Want to retain teachers? Ask them what they need

By Kathy Perret
Categories: Coaching, Collaboration, Data
February 2023

Have you seen the movie Field of Dreams? It’s about a farmer from my home state of Iowa who builds a baseball field among his cornstalks that attracts the spirits of past baseball legends. Even if you haven’t seen the film, you’ve probably heard the quote, “If you build it, he will come” (Robinson, 1989). These days, we often hear an adapted version of this quote: “Build it, and they will come.”

Building something and hoping people will come may work in a movie, but, unfortunately, it doesn’t miraculously happen in our schools. In my work with instructional coaches and school leaders, I have adopted a different spin on the quote: Build together so they will stay.


The word “stay” is key. We are seeing teachers leave the profession at alarming rates, and declining rates of people entering the profession make it even more important to hold on to the teachers we have.

The word “together” is also key. We all have to work in collaboration to improve teacher retention — leaders, coaches, teachers, and all staff. Building collaborative school culture is an ongoing process. Here’s one strategy I recommend, regardless of where you are in your leadership journey, that ties directly to improving retention.

The stay interview

If you have ever left a position, perhaps you were invited to an exit interview. Typically, the goal of an exit interview is to ascertain why the employee is leaving. The information can help employers change their practices going forward to retain future staff. But why not be more proactive? Why wait until an employee has already decided to leave before figuring out how to improve things?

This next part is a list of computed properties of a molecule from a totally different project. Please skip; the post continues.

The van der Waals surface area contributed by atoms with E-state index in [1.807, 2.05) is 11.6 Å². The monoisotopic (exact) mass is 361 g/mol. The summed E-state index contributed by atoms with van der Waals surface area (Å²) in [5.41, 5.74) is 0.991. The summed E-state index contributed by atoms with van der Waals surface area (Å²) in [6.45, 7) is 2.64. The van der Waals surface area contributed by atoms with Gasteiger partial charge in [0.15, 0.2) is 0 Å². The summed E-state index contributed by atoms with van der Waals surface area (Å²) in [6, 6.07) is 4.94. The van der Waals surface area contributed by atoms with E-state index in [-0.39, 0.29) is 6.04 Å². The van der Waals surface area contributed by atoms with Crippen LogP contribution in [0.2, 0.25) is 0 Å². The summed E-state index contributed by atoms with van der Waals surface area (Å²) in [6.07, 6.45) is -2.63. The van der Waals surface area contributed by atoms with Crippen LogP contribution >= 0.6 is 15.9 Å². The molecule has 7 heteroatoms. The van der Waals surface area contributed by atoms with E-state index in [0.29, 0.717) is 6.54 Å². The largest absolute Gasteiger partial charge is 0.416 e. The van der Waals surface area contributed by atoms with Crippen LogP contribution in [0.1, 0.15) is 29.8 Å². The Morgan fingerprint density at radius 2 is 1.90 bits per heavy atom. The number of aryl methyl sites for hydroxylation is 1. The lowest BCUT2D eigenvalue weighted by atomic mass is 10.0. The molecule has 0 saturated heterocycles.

Try setting up stay interviews to gather information on how teachers (and other staff members) feel about their working conditions and what they need to happily stay at their current school. Such reflective, one-on-one conversations between teachers and school leaders are critical for nurturing a healthy school culture, and stay interviews can show staff that you are invested in them for the long term.

Melissa Harvey, principal at Bobby Summers Middle School in Fate, Texas, first learned of stay interviews from a yearlong principal institute run by the nonprofit organization N2 Learning, through which school administrators collaborate with peers from other districts to learn about building and sustaining school transformation.

Stay interview questions should be tailored to each school environment. They might include inquiries like, “What do you look forward to when you come to work each day?” and “If you were to consider leaving this position, why would that be?” (Heubeck, 2022). Harvey chose her questions from a bank created with her principal institute cohort and piloted them with two teacher leaders and one teacher before finalizing them.

She offered her staff a chance to sign up for voluntary stay interviews, and many immediately signed up and sought her out. She reminded teachers that the process was about making things better for them and students. She told them, “You can be completely honest with me. You have my word that, when you walk out of the office, anything you say will not be held against you.”

Harvey says the stay interviews were “amazing for my soul.” Not every answer was positive, but she gained valuable insight, especially about what the teachers’ “perfect school” looked like and steps they could take toward that vision. The teachers at her school were thankful to be listened to.